That's a pretty expensive ($59.04 US) and single purpose tool. It looks like I have one of those clutch pulleys on my Jeep as well (they mention TJ in their listing). Oh my! Labour for the Van was only $58.00 ..............
    2007 GC SXT - Magnesium - S&G - 3.8L - 112,920 kms
    2002 GC Sport - Stone White - 3.3L - 311,200 kms
    2003 Jeep TJ Sport - 4.0L - 251,430 kms

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    Quote Originally Posted by Jason View Post
    Is there any point or benefit to using a decoupler pulley in an application that didn't originally use it? My '97 Dakota for example. It appears that they NOW use it (AN series), per your link to the tool above, but mine doesn't have one. Maybe it did originally?? Doubt it -- it is a Denso alternator...original I think.
    Jason,

    The short answer is no. Belt drives are designed as a system. Your 97 Dakota was not originally designed with an alternator decoupler and therefore do not need one. Also they are application specific and therefore there is not one that is available for your Dakota so you could not put one on even if you wanted to. Most belt drive systems that have an alternator decoupler have a super low tension tensioner. Adding the alternator decoupler allows engineers to use lower tension on the belt. This lower tension, allows the all of the bearings (waterpump, alt, a/c comp, etc) to last longer while still having just enough tension to not allow belt slip at each pulley. The decoupler also helps eliminate belt chirp caused by the heavy inertia of the alternator rotor.

    AL

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    Too bad the waterpumps and pullies on these vans still wear out way too early.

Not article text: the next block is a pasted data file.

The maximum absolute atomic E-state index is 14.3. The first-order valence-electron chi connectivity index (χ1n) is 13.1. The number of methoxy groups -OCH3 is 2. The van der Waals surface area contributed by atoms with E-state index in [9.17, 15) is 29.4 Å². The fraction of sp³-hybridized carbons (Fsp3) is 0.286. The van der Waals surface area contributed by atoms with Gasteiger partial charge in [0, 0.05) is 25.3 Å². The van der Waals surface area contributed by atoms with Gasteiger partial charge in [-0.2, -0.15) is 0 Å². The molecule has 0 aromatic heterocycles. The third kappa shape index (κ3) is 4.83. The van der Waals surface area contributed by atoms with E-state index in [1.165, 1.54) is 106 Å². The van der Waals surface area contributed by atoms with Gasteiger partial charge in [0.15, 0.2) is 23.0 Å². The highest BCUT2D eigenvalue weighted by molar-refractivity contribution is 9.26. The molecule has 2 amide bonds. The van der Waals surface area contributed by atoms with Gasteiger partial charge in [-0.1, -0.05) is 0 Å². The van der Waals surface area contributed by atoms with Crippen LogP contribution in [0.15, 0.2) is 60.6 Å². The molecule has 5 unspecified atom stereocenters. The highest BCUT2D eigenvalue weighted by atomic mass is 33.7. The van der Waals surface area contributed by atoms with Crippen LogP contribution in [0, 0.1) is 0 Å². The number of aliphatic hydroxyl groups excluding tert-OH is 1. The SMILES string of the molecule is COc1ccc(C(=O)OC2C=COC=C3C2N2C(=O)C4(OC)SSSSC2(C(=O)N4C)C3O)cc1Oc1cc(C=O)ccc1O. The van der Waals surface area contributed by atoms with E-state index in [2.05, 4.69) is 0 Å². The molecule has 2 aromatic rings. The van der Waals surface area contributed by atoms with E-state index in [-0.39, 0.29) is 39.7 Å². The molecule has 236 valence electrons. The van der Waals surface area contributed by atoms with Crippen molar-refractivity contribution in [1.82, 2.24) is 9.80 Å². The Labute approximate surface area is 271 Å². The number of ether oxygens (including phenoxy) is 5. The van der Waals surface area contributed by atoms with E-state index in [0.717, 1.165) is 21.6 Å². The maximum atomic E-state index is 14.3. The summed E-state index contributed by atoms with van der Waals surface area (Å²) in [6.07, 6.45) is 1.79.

Someone failed when the designed that system.
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    Quote Originally Posted by averkam View Post
    Too bad the waterpumps and pullies on these vans still wear out way too early.

    Someone failed when the designed that system.
    Replaced an alternator on mine so far. That's it, other than the serpentine belt.
    2007 GC SXT - Magnesium - S&G - 3.8L - 112,920 kms
    2002 GC Sport - Stone White - 3.3L - 311,200 kms
    2003 Jeep TJ Sport - 4.0L - 251,430 kms

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    Quote Originally Posted by Jeepman View Post
    Replaced an alternator on mine so far. That's it, other than the serpentine belt.
    Water pump failures prior to 100k miles are pretty common on these...or more common than they should be anyway.
    '11 Toyota Camry | 2.5/6AT | Sandy Beach
    '07 Chrysler T&C | 3.8/4AT | Cognac Crystal
    '05 Acura MDX | 3.5/5AT | Billet Silver
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    Quote Originally Posted by Jason View Post
    Water pump failures prior to 100k miles are pretty common on these...or more common than they should be anyway.
    Atleast they don't take the motor with them.
    On my Son's Honda CRV it appears to be common practice to replace the water pump (regardless of condition) when they replace the belt for some reason.
    2007 GC SXT - Magnesium - S&G - 3.8L - 112,920 kms
    2002 GC Sport - Stone White - 3.3L - 311,200 kms
    2003 Jeep TJ Sport - 4.0L - 251,430 kms